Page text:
You are currently browsing the category archive for the ‘visiting foreign naval vessels’ category.

In case you’re wondering which vessel(s) will be where, here’s the navy.mil listing.  These photos are ordered in the sequence they passed lower Manhattan.

USCGC Hamilton WMSL-753,less than three years old, is home-ported in Charleston  . . . and Seattle.   How does that work?

 

RV Neil Armstrong AGOR-27 replaced the venerable RV Knorr, mentioned here once some years back.

USS Kearsarge LHD 3, named for a mountain I climbed decades ago, is the fourth in a line of vessels named for the US warship commanded by John A. Winslow that sank Confederate raider CSS Alabama, two of whose crew were Raphael Semmes and Irving S. Bulloch,  off Cherbourg France in June 1864, less than a year before the end of the devastating US Civil War.  This account of the Battle of Cherbourg is worth a read.

 

Our friends to the North always have a representation, and HMCS Glace Bay MM 701 is this year’s.

Glace Bay‘s classmate Moncton appeared on this blog back in 2012 here.

Four YPs are in town from Annapolis. Here are some YP photos from two years ago, different perspective.

Here’s YP 705.

 

And finally USNS Yuma T-EPF-8 is without a doubt the newest vessel in this procession, having been accepted earlier in 2017.

I wonder who the photographer in the yellow foulies is.

All photos by Will Van Dorp, who will be wandering around town trying to get more closeups these next few days.  And below is another shot of USS Kearsarge.

Let me start to play catch up here, since I have not done one of these posts in over half a year.  Anyone know why HMCS St. John’s (FHH-340) steamed into the sixth boro yesterday, Thanksgiving Day?  To assist this 45′ USCG response vessel and all the land-based law enforcement in keeping order on the so-called “black friday” chaos, perhaps?

gb1

USNS GySgt. Fred W. Stockham (T-AK-3017) was waiting in the anchorage,possibly for a berth at GMD Bayonne. The vessel namesake had an interesting set of deployments.

gb2

Icebreaker Penobscot Bay (WTGB-107) headed upriver a half month ago, but there was no imminent ice formation at that time, unless one traveled  well north of Inukjuak, but it would take some extraordinary turn-of-events for WTGB-107 to deploy there.

gb3

The sixth boro has a number of these 29′ patrol craft.

gb4

 

gb5

And to close out today’s post, USACE Moritz passes the evolving Rockefeller University campus expansion just north of the Queensboro Bridge.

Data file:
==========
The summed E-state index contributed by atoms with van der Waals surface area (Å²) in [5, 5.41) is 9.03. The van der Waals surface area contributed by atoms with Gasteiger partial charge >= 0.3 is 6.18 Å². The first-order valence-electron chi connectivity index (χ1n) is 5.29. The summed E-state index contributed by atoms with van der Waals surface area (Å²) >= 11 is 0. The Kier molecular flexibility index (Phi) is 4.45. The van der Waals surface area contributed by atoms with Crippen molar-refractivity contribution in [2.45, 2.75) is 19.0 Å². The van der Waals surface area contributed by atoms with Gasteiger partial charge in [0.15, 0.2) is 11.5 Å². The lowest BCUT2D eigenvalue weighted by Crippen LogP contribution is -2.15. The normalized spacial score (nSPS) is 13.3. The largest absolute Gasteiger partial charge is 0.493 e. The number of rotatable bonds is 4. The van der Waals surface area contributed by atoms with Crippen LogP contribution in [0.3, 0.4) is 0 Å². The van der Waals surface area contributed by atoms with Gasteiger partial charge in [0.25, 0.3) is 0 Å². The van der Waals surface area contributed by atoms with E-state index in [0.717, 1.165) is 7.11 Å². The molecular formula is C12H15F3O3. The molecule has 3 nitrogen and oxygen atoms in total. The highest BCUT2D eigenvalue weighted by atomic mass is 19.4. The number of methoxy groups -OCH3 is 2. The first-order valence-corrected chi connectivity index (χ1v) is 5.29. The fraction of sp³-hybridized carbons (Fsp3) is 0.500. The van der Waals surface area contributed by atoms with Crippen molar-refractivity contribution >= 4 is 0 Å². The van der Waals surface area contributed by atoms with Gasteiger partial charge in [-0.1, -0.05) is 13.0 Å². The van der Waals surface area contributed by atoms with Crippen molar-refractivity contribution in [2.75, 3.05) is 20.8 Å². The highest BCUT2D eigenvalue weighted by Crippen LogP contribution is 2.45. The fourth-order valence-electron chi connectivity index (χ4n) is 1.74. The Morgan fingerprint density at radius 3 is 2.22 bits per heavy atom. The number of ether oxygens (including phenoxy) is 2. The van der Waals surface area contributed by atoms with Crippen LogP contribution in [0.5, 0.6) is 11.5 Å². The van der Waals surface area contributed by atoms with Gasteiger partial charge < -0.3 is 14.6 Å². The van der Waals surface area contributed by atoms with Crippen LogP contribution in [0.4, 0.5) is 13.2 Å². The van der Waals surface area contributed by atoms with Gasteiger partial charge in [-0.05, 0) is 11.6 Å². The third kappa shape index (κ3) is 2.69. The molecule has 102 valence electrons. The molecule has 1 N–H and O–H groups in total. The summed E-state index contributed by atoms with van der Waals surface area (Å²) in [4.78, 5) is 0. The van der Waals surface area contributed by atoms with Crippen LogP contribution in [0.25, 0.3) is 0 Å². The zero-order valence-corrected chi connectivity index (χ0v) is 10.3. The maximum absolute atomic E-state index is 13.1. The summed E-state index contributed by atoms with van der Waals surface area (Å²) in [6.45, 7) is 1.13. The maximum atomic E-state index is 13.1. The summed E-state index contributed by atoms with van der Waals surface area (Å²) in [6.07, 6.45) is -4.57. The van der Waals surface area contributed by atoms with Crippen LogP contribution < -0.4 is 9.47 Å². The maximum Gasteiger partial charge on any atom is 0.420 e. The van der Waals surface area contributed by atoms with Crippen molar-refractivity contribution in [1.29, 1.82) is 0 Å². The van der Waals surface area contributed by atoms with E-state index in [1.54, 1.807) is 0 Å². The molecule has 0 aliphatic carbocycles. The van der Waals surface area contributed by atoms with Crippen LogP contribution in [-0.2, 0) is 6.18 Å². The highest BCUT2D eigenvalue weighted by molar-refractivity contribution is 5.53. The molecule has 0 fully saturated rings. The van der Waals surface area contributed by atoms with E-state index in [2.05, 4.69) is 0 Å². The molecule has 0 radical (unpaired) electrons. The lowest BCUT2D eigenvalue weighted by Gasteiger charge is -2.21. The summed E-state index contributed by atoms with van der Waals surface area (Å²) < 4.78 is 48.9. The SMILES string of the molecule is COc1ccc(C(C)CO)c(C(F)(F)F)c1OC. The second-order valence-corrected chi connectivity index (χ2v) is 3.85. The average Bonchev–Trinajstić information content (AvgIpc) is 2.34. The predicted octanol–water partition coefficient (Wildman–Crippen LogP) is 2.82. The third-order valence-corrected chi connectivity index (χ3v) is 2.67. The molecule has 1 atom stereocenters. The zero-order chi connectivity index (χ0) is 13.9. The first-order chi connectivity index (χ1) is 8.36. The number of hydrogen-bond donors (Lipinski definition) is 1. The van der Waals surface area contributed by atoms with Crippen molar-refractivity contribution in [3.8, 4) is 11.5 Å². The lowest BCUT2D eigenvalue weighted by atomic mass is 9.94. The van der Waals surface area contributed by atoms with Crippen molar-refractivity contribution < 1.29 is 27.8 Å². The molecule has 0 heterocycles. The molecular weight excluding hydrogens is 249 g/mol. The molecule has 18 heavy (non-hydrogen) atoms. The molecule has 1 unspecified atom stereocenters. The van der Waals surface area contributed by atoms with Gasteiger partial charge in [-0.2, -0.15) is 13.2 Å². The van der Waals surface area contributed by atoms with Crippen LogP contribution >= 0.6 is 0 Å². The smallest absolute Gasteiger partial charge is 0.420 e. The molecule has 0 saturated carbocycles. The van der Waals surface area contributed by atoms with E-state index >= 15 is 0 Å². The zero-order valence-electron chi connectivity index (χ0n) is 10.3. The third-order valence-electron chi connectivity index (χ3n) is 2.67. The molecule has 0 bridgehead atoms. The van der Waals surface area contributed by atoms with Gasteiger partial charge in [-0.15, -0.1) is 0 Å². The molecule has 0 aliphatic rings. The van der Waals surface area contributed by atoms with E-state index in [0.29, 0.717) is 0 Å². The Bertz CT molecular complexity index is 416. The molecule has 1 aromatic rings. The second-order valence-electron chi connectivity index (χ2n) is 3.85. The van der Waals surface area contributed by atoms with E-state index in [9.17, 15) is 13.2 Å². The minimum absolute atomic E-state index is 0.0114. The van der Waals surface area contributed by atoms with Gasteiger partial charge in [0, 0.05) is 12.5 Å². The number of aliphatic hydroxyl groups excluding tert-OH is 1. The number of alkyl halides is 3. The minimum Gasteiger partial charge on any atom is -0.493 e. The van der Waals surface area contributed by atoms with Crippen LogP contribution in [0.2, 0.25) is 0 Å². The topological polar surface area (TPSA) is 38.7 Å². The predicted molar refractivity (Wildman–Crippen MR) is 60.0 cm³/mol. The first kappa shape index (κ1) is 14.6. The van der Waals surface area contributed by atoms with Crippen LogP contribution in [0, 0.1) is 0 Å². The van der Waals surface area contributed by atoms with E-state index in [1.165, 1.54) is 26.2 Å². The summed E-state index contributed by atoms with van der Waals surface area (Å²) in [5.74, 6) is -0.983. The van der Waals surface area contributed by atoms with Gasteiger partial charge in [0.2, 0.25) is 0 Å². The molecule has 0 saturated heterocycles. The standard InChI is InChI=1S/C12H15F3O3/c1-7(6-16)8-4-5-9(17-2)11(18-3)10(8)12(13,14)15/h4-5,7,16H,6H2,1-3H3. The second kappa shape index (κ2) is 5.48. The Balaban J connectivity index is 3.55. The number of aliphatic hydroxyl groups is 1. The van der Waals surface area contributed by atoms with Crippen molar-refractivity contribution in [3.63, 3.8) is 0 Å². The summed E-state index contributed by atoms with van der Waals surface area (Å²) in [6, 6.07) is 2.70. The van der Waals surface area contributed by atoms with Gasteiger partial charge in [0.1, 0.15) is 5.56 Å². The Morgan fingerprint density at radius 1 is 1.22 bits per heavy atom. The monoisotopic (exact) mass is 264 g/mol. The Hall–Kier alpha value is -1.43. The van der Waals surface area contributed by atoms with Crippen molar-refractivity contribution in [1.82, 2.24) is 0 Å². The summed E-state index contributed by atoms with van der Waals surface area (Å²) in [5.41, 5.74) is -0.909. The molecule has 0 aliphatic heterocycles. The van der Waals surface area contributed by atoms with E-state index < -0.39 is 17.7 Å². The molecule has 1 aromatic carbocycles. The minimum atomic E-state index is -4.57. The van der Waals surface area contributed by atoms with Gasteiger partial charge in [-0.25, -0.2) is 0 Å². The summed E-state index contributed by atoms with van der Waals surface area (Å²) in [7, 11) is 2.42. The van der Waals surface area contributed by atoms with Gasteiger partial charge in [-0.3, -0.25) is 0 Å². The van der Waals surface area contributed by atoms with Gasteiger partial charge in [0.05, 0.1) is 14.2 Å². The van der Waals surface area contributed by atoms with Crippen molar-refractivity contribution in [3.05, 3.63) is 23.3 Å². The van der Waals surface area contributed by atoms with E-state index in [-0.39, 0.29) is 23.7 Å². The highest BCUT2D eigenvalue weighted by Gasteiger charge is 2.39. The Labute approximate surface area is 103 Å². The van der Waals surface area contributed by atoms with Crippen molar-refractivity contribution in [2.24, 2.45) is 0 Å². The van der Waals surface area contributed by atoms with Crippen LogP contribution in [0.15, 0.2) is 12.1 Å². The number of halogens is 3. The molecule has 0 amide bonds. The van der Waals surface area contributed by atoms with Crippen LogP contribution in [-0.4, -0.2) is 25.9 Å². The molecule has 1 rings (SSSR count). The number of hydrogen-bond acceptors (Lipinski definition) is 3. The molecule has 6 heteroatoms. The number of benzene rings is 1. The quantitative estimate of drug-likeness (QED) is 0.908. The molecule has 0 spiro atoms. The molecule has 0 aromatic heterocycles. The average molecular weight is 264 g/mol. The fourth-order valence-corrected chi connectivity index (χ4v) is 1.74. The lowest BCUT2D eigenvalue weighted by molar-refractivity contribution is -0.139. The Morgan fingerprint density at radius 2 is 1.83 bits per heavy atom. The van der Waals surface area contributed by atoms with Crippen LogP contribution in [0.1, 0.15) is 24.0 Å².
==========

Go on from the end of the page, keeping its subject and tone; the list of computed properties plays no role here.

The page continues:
gb6

All photos in the past month by Will Van Dorp.

 

Take a fishing trawler built in 1928 and converted to a minesweeper some 10 years later.  After the war, convert it into a North Sea freighter, which then crosses the Atlantic to Kingston NY, where the photo below was taken.  To digress, I recognize Matilda (click and scroll)  on the hard behind the freighter but have no information of the two tugs to the right.  The photo below comes thanks to Nobby Peers, who worked on the old freighter in the mid-1990s, and it changed the course of his life.

0aapict1

So you might wonder about the connection of the freighter to this barque in Vanuatu?   The next four photos come thanks to Mike Weiss.

0aapict2

Here’s the same barque at sea.

0aapict2b

Ditto, the barque seen here of Mangareva in French Polynesia.

0aapict3

And the answer is . . . they are all the same hull!

0aapict4

And finally, here are three photos I took when Picton Castle was in the Hudson in May 2012.  Tomorrow morning she sails out of Lunenburg NS for a five-month voyage. 

OLYMPUS DIGITAL CAMERA

She’s registered in the Cook Islands. 

OLYMPUS DIGITAL CAMERA

 

OLYMPUS DIGITAL CAMERA

Many thanks to Nobby and Mike for use of these photos.   Fair winds . . . Picton Castle.

And here, verbatim again, is my call for collaboration for November posts.  Thanks to those of you who have already responded.

“…I invite your help for November posts.  All month long I hope to feature different ports–harbors–waterways and their workboats, which means not only towing vessels, but also ferries, fish boats, maintenance vessels, even yachts with professional crews.  I’ve been traveling a lot the past few months and have a fairly large backlog of boats from ports–harbors–waterways mostly in New England.  But as a social medium, this blog thrives on collaboration, so no matter which waters are near you,  I’m inviting you to send along photos of workboats from ports I might not get to.  I’d need at least three interesting photos to warrant a focus on a port.  Here are examples I’ve already done that illustrate what I’m thinking to do.”

Here was part 1.  Thanks much for the comments.  My conclusion is that most but not all were taken at the 1986 centennial celebration of our lady of the harbor.    I am still seeking a photo of the canal tug Grand Erie, ex-USACE Chartiers, launched in 1951, at the event.

Barque Simón Bolívar it would be good to see her back in the sixth boro again.  At this point, she was less than a decade old.   This past summer, she called in various ports in the Caribbean.

0aaaaht8

Any help here anyone?

0aaaaht9

USS Iowa BB-61 served as the reviewing stand for the event.  Click here for scans of the day and here for video.  Can anyone identify the tug alongside the battleship starting at about 2:10?

0aaiowa

Barque Eagle of course.  Can anyone identify the tugs in this photo?

0aaaaht11

It’s schooner Pioneer in the background.

0aaaaht12